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The Jim Henson Exhibition: Imagination Unlimited

June 1–September 2, 2018

Skirball Cultural Center
2701 N. Sepulveda Blvd.
Los Angeles, CA 90049
FREE on-site parking;

Tuesday–Friday, 12:00–5:00 p.m.
Saturday–Sunday, 10:00 a.m.–5:00 p.m.
Closed Mondays and holidays

$12 General
$9 Seniors (65 and up), Full-Time Students with ID, and Children over 12
$7 Children 2–12
FREE to Skirball Members and Children under 2
FREE to all on Thursdays
CLOSED on July 4th

About the Exhibition

Immerse yourself in the imaginative world of Jim Henson (1936–1990) and discover his groundbreaking approach to puppetry and transformative impact on contemporary culture.

Featuring more than 100 objects and twenty-five historic puppets—including Kermit the Frog, Rowlf, Ernie and Bert, Grover, and other popular favorites—The Jim Henson Exhibition: Imagination Unlimited illuminates Henson’s unique contributions to the moving image. Along with a talented team of designers, performers, and writers, Henson created an unparalleled body of work that continues to delight and inspire people of all ages to create a kinder and gentler world.

Explore Henson’s enduringly popular productions—from The Muppet Show, the Muppet movies, and Sesame Street to Fraggle RockThe Dark Crystal, and Labyrinth—through character sketches, storyboards, scripts, photographs, costumes, film and television clips, and behind-the-scenes footage. Then design your own puppet and try your hand at puppeteering in this highly interactive exhibition.




DREAMING THE UNIVERSE  -- March 3rd - September 2nd
by Nick Smith

     It’s been a crazy month, since the museum exhibit that I’ve been working on finally opened on March 3rd. It even has a game connection, because we’re displaying the Interplanetary game board that was made in the 1940s. The game was never sold commercially, but a few were made for use within fandom.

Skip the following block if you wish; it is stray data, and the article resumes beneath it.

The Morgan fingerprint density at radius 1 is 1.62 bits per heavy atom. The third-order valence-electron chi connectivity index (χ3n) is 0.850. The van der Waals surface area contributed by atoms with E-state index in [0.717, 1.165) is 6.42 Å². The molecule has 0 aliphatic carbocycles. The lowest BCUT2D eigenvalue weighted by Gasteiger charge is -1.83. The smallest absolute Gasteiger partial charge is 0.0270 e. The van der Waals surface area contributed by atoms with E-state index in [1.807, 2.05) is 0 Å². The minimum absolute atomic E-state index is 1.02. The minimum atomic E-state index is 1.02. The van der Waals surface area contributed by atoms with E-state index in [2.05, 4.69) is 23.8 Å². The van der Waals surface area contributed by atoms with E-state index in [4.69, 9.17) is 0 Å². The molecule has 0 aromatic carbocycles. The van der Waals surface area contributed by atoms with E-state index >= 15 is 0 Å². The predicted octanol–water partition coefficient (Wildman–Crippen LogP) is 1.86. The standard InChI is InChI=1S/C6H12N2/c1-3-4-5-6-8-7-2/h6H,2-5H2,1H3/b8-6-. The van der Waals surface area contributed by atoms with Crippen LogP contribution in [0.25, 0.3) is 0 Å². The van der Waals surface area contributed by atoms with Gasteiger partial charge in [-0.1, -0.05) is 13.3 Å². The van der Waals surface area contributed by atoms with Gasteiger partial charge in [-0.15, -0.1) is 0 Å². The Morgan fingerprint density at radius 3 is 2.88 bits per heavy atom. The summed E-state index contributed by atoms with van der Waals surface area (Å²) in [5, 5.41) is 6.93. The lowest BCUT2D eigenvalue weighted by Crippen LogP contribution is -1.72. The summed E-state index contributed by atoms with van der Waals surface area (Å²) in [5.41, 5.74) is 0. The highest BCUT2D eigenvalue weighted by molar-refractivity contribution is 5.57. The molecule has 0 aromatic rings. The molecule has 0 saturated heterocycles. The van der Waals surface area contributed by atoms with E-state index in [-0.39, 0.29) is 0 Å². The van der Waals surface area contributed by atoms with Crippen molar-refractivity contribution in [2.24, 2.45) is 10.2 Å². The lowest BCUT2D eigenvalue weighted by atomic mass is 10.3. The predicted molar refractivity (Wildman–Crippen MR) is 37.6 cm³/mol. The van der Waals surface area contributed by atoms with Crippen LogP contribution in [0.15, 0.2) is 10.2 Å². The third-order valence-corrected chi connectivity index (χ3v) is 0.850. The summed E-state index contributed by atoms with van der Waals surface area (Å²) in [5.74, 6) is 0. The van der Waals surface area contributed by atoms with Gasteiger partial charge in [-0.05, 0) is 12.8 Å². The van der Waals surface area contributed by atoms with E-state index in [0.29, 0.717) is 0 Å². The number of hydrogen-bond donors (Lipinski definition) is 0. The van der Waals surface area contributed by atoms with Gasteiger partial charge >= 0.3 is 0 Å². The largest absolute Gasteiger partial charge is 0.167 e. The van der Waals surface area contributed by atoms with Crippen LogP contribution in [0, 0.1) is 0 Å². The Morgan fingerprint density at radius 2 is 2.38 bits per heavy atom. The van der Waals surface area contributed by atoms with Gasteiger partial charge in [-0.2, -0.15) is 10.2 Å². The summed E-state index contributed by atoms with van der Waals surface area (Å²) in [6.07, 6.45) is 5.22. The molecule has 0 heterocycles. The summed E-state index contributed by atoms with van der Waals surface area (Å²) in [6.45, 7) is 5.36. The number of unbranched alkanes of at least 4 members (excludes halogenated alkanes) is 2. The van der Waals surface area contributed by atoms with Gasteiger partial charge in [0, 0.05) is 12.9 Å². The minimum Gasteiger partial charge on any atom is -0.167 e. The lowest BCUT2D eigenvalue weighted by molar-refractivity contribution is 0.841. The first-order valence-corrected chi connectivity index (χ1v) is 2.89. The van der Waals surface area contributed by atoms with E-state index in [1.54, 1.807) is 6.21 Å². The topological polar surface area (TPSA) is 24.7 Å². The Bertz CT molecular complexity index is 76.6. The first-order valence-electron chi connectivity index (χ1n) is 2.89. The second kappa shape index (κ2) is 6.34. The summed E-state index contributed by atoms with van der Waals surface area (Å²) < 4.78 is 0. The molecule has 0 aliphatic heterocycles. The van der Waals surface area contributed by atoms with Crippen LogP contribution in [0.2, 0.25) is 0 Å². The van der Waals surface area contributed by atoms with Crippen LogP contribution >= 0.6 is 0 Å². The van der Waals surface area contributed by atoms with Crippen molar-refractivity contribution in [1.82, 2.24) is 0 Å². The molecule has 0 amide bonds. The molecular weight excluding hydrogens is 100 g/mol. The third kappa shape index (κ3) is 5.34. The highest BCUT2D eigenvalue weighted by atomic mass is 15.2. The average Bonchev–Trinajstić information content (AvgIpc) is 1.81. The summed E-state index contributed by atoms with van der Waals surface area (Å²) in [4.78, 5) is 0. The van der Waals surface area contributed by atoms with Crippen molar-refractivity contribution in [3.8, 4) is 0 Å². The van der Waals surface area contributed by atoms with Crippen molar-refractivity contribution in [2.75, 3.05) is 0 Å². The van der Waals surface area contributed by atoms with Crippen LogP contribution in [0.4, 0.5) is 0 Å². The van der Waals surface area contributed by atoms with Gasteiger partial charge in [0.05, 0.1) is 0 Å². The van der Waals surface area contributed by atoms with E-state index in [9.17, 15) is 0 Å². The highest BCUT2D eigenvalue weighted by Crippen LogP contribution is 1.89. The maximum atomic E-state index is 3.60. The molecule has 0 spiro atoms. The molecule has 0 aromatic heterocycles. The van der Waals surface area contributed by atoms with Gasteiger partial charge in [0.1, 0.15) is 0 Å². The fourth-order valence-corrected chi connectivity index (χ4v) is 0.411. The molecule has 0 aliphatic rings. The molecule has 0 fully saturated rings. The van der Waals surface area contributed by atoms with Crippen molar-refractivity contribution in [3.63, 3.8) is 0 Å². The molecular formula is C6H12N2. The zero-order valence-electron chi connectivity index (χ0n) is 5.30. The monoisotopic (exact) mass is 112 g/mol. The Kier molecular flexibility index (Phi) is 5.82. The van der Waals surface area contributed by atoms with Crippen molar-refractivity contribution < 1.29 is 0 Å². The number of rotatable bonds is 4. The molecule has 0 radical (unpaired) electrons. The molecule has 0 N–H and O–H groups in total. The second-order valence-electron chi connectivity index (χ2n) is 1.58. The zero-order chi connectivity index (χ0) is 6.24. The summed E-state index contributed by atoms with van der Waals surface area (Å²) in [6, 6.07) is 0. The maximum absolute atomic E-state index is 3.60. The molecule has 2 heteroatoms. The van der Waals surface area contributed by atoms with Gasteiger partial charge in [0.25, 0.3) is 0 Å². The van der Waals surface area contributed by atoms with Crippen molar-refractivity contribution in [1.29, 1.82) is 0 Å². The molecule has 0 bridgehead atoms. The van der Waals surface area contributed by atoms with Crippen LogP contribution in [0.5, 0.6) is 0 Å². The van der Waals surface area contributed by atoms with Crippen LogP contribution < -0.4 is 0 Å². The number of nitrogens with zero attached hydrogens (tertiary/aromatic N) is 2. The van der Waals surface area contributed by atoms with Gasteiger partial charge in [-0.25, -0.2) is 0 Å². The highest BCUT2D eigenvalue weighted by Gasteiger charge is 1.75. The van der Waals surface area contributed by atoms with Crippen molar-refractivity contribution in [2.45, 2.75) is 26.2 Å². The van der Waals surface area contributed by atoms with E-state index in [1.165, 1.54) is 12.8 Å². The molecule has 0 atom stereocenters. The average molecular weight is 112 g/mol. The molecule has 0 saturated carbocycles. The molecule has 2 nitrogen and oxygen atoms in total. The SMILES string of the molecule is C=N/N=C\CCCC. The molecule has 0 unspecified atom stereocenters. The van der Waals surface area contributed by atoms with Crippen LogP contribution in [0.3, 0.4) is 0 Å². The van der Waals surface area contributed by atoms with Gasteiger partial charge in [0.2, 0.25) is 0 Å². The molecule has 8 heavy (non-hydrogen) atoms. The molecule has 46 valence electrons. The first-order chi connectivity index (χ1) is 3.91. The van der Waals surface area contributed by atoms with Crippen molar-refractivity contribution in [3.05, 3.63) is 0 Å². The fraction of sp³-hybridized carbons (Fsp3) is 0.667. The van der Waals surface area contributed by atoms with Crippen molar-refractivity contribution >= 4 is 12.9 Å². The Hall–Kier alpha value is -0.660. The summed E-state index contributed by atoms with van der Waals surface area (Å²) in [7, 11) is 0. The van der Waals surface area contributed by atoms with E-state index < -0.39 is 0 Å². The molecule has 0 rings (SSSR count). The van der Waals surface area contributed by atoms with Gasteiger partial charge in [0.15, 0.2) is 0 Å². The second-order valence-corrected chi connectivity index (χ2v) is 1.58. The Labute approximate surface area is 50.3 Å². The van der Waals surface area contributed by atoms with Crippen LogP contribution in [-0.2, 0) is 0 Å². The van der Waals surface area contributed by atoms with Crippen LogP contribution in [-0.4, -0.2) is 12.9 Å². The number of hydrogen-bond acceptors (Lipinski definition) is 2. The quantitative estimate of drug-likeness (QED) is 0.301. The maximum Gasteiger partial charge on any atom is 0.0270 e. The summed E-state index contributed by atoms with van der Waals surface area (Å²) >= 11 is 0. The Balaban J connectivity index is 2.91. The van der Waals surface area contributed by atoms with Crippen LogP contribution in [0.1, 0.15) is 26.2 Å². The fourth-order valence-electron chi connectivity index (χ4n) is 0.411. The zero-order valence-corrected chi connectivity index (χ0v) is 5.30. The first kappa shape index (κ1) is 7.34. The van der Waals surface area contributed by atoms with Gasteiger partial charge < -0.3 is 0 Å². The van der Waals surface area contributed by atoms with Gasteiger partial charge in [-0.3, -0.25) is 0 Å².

It is my understanding that the game was loosely based on the E. E. “Doc” Smith story’s version of physics, and tries to reproduce how orbital mechanics really work, vaguely, sort of. The problem for modern gamers is that the game is really quite long, several hours at least. Since the advent of Euro-style board games, anything over a couple of hours is considered unusually long, so Interplanetary is that and more.
     Anyway, the exhibit is called Dreaming the Universe, and it’s at the Pasadena Museum of History from now until the start of September. So, if you’re in the Los Angeles area, or will be during that time, I hope you can see the exhibit. I’m very pleased with how most of it came out, even if there were a few crazy-making moments.
     The idea of the exhibit is to get people thinking about the interactions between science and science fiction, and the visual stuff is primarily at the museum. We have design art, costumes, book and magazine original art, fannish art and other visual stuff. We also have things about some of the writers, there and in a spinoff exhibit at the Pasadena Public Library.